Study looks at bird brain genetic activity
U.S. biologists say they’ve discovered unusual gene activity in the brains of zebra finches occurs after the birds hear a new song from another bird.
University of Illinois Professor David Clayton and his colleagues said they determined when a zebra finch hears a new song from a member of its own species, the experience affects thousand of genes, offering a new picture of memory in the songbird brain.
Clayton said the finding was a surprise since he hadn’t expected to see so many genes involved, and thought any changes in gene activity after a bird heard a new song would quickly dissipate.
The experiments uncovered three distinct profiles of gene expression. One is typical of a bird sitting alone in silence. A second profile appears quickly just after a bird hears a recorded song — but only if the song is new to the bird. A third profile emerges 24 hours later, after the song has become familiar.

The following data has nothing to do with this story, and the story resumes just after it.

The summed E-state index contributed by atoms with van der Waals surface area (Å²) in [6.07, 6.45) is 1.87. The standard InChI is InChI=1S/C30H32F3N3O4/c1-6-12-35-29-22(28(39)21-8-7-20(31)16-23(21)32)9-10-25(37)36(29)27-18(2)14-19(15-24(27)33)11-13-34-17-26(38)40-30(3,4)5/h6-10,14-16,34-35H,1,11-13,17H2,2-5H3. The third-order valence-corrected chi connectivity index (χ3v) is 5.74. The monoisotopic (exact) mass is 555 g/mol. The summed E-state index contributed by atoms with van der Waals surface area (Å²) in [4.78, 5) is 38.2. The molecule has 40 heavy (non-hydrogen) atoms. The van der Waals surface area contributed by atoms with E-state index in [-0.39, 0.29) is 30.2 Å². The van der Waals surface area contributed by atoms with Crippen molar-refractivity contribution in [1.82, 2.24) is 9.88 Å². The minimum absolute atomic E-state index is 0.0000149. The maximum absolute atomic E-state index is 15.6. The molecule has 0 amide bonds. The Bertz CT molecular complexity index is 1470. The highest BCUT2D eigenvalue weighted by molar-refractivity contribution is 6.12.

In the study, each bird was kept in quiet isolation overnight before it heard a recording of a new song. The recording was then repeated every 10 seconds for up to three hours.
I can tell you whether the bird has heard a particular song before or not just by looking at the molecular assay, Clayton said.
The research is detailed in the June edition of the Proceedings of the National Academy of Sciences.